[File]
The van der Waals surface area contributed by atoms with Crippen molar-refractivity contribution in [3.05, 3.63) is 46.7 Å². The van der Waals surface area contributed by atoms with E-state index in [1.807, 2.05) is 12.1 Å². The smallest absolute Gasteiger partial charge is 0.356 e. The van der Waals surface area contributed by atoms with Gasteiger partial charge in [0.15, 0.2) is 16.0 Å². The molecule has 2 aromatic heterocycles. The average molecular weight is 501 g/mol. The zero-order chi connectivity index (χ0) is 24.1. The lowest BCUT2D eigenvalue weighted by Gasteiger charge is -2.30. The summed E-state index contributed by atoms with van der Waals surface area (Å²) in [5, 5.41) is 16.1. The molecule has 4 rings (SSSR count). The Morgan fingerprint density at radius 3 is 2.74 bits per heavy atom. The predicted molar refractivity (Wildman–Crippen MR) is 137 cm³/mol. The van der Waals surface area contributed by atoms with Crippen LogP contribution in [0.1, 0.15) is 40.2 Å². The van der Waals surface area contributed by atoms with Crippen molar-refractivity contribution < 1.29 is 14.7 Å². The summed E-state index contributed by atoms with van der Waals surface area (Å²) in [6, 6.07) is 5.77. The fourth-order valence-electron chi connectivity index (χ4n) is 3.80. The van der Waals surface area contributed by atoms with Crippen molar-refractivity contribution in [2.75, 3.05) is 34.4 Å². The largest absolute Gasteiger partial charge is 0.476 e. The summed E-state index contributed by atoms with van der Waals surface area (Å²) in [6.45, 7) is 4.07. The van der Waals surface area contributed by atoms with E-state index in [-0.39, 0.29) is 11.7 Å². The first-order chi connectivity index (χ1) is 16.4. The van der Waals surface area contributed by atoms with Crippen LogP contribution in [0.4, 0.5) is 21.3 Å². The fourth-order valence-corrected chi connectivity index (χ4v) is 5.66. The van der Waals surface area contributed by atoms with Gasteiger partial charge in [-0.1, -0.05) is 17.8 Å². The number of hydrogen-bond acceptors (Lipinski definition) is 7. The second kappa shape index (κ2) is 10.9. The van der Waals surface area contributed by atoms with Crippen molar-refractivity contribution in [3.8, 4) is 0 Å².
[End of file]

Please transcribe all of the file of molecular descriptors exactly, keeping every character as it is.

The van der Waals surface area contributed by atoms with Crippen molar-refractivity contribution in [3.05, 3.63) is 46.7 Å². The van der Waals surface area contributed by atoms with E-state index in [1.807, 2.05) is 12.1 Å². The smallest absolute Gasteiger partial charge is 0.356 e. The van der Waals surface area contributed by atoms with Gasteiger partial charge in [0.15, 0.2) is 16.0 Å². The molecule has 2 aromatic heterocycles. The average molecular weight is 501 g/mol. The zero-order chi connectivity index (χ0) is 24.1. The lowest BCUT2D eigenvalue weighted by Gasteiger charge is -2.30. The summed E-state index contributed by atoms with van der Waals surface area (Å²) in [5, 5.41) is 16.1. The molecule has 4 rings (SSSR count). The Morgan fingerprint density at radius 3 is 2.74 bits per heavy atom. The predicted molar refractivity (Wildman–Crippen MR) is 137 cm³/mol. The van der Waals surface area contributed by atoms with Crippen LogP contribution in [0.1, 0.15) is 40.2 Å². The van der Waals surface area contributed by atoms with Crippen molar-refractivity contribution < 1.29 is 14.7 Å². The summed E-state index contributed by atoms with van der Waals surface area (Å²) in [6, 6.07) is 5.77. The fourth-order valence-electron chi connectivity index (χ4n) is 3.80. The van der Waals surface area contributed by atoms with Crippen molar-refractivity contribution in [2.75, 3.05) is 34.4 Å². The largest absolute Gasteiger partial charge is 0.476 e. The summed E-state index contributed by atoms with van der Waals surface area (Å²) in [6.45, 7) is 4.07. The van der Waals surface area contributed by atoms with E-state index in [-0.39, 0.29) is 11.7 Å². The first-order chi connectivity index (χ1) is 16.4. The van der Waals surface area contributed by atoms with Crippen LogP contribution in [0.4, 0.5) is 21.3 Å². The fourth-order valence-corrected chi connectivity index (χ4v) is 5.66. The van der Waals surface area contributed by atoms with Gasteiger partial charge in [-0.1, -0.05) is 17.8 Å². The number of hydrogen-bond acceptors (Lipinski definition) is 7. The second kappa shape index (κ2) is 10.9. The van der Waals surface area contributed by atoms with Crippen molar-refractivity contribution in [3.8, 4) is 0 Å².